This gives way to Bodysnatchers which is a showcase of Radiohead’s complete abandon of verse/chorus/verse song structure in favour of gradual build, catch and release and abrupt left-turns. A tri-guitar onslaught built around a core, deliciously sludgy riff drives the song, with some odd, UFO like sound effects laid over the top.
Nude sees the band put to bed a song that has been offered up at tour dates for years, Yorke crooning sweetly over one of Greenwood’s more sensual riffs; offering almost inappropriate acerbic wit to a tale of confronting one’s own self-doubt and inadequacy (“Don’t get any big ideas, they’re not gonna happen […] you’ll go to hell for what your dirty mind is thinking”, anyone?).
Weird Fishes/Arpeggi is a twisting, turning exercise in arpeggio and crescendo and seems almost effortless. All I Need closes out the album’s first half with a deceptively skeletal rhythm section which gives way to a crescendo of piano, glockenspiel, strings and white noise.
Faust Arp picks up where All I Need leaves off with Yorke’s double-tracked sprechgesang weaving in and out of Greenwoods deft, Nick Drake-esque fingerpicking. In keeping with the album’s minimalism, the track adds only a fleeting flourish of strings dotted here and there throughout; while the breathtakingly pretty Reckoner takes Yorke’s falsetto on a walk with a meandering guitar line and clanging, icy percussion. Its place in the album would lead a listener believe that the track is to serve as a sort of centrepiece – it feels like everything was building up to this point.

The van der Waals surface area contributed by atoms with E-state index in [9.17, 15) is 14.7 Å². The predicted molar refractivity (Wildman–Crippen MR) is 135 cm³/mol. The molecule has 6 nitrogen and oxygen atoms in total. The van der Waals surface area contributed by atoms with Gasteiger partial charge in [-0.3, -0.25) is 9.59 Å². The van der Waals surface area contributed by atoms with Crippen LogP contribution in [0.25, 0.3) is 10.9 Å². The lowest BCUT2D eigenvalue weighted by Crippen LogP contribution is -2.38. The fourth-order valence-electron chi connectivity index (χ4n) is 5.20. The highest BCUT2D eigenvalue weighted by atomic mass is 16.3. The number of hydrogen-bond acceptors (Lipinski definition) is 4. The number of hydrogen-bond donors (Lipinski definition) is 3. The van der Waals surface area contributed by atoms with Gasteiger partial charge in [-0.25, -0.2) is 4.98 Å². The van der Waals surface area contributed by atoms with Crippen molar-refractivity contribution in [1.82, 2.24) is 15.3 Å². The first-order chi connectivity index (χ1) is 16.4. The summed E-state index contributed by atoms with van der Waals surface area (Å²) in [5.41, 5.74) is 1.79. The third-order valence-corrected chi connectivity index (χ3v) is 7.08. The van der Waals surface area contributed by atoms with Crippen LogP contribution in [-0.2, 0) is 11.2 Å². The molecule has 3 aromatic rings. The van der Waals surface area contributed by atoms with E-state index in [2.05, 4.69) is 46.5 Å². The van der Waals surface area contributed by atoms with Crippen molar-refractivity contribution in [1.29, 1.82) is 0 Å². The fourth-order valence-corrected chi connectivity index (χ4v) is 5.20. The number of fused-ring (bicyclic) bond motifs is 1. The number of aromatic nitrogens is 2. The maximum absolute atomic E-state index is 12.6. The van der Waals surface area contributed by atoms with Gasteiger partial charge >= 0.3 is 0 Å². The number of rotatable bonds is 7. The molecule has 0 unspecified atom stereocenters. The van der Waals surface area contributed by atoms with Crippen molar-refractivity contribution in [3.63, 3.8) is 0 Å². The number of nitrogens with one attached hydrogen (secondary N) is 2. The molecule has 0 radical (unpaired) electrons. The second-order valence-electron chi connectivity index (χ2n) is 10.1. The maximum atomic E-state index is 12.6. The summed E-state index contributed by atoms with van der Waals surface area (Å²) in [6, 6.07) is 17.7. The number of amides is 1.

Though the following track House of Cards is easily the album’s weakest track, it serves a purpose – its lazy, washed out guitar strokes and laid back rhythm section provide a lighter moment amongst all of the tension, and it gives way perfectly to Jigsaw Falling Into Place, the album’s most deceptively intricate and tense track, with its spidery acoustic pickings and jumpy basslines.
Videotape then serves as the emotional comedown. Though Yorke could never be accused of being the most technically proficient pianist in popular music, his ear for simplistic, effective chord progression is simply heart-wrenching.
If you are looking for the quintessence of Radiohead, look no further than In Rainbows. What you get with In Rainbows is a record made by a band that is flexing its creative muscles, free of the shackles of the music industry and at the top of its song-writing ability.
The original 'In Rainbows' box set also came with a second disk of songs from the recording sessions including Bangers + Mash and Four Minute Warning.